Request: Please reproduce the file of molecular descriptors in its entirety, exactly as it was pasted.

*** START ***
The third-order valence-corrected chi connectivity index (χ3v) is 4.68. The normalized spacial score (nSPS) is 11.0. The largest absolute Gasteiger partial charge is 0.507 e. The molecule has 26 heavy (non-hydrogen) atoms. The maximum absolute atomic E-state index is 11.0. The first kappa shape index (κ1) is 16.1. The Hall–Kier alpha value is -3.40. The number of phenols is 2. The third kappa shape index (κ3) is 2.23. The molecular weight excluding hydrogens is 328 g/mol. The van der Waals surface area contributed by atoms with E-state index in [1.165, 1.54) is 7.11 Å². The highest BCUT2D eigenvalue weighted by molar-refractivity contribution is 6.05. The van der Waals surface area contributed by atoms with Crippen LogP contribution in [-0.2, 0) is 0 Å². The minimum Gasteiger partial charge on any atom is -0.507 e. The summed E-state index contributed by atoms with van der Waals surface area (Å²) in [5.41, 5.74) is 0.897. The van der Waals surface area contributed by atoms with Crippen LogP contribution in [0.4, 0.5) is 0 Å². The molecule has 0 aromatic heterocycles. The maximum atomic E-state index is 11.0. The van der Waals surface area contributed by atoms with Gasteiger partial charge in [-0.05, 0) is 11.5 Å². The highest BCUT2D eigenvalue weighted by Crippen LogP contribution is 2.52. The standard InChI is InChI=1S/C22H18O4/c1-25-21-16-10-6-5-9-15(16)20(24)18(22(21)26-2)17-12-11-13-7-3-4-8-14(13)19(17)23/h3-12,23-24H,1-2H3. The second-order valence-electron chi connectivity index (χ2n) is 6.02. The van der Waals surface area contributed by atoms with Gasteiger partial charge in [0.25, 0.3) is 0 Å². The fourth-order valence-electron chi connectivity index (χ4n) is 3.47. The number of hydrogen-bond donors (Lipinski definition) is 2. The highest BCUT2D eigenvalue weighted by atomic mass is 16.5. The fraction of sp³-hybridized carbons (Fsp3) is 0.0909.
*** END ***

The third-order valence-corrected chi connectivity index (χ3v) is 4.68. The normalized spacial score (nSPS) is 11.0. The largest absolute Gasteiger partial charge is 0.507 e. The molecule has 26 heavy (non-hydrogen) atoms. The maximum absolute atomic E-state index is 11.0. The first kappa shape index (κ1) is 16.1. The Hall–Kier alpha value is -3.40. The number of phenols is 2. The third kappa shape index (κ3) is 2.23. The molecular weight excluding hydrogens is 328 g/mol. The van der Waals surface area contributed by atoms with E-state index in [1.165, 1.54) is 7.11 Å². The highest BCUT2D eigenvalue weighted by molar-refractivity contribution is 6.05. The van der Waals surface area contributed by atoms with Crippen LogP contribution in [-0.2, 0) is 0 Å². The minimum Gasteiger partial charge on any atom is -0.507 e. The summed E-state index contributed by atoms with van der Waals surface area (Å²) in [5.41, 5.74) is 0.897. The van der Waals surface area contributed by atoms with Crippen LogP contribution in [0.4, 0.5) is 0 Å². The molecule has 0 aromatic heterocycles. The maximum atomic E-state index is 11.0. The van der Waals surface area contributed by atoms with Gasteiger partial charge in [-0.05, 0) is 11.5 Å². The highest BCUT2D eigenvalue weighted by Crippen LogP contribution is 2.52. The standard InChI is InChI=1S/C22H18O4/c1-25-21-16-10-6-5-9-15(16)20(24)18(22(21)26-2)17-12-11-13-7-3-4-8-14(13)19(17)23/h3-12,23-24H,1-2H3. The second-order valence-electron chi connectivity index (χ2n) is 6.02. The van der Waals surface area contributed by atoms with Gasteiger partial charge in [0.25, 0.3) is 0 Å². The fourth-order valence-electron chi connectivity index (χ4n) is 3.47. The number of hydrogen-bond donors (Lipinski definition) is 2. The highest BCUT2D eigenvalue weighted by atomic mass is 16.5. The fraction of sp³-hybridized carbons (Fsp3) is 0.0909.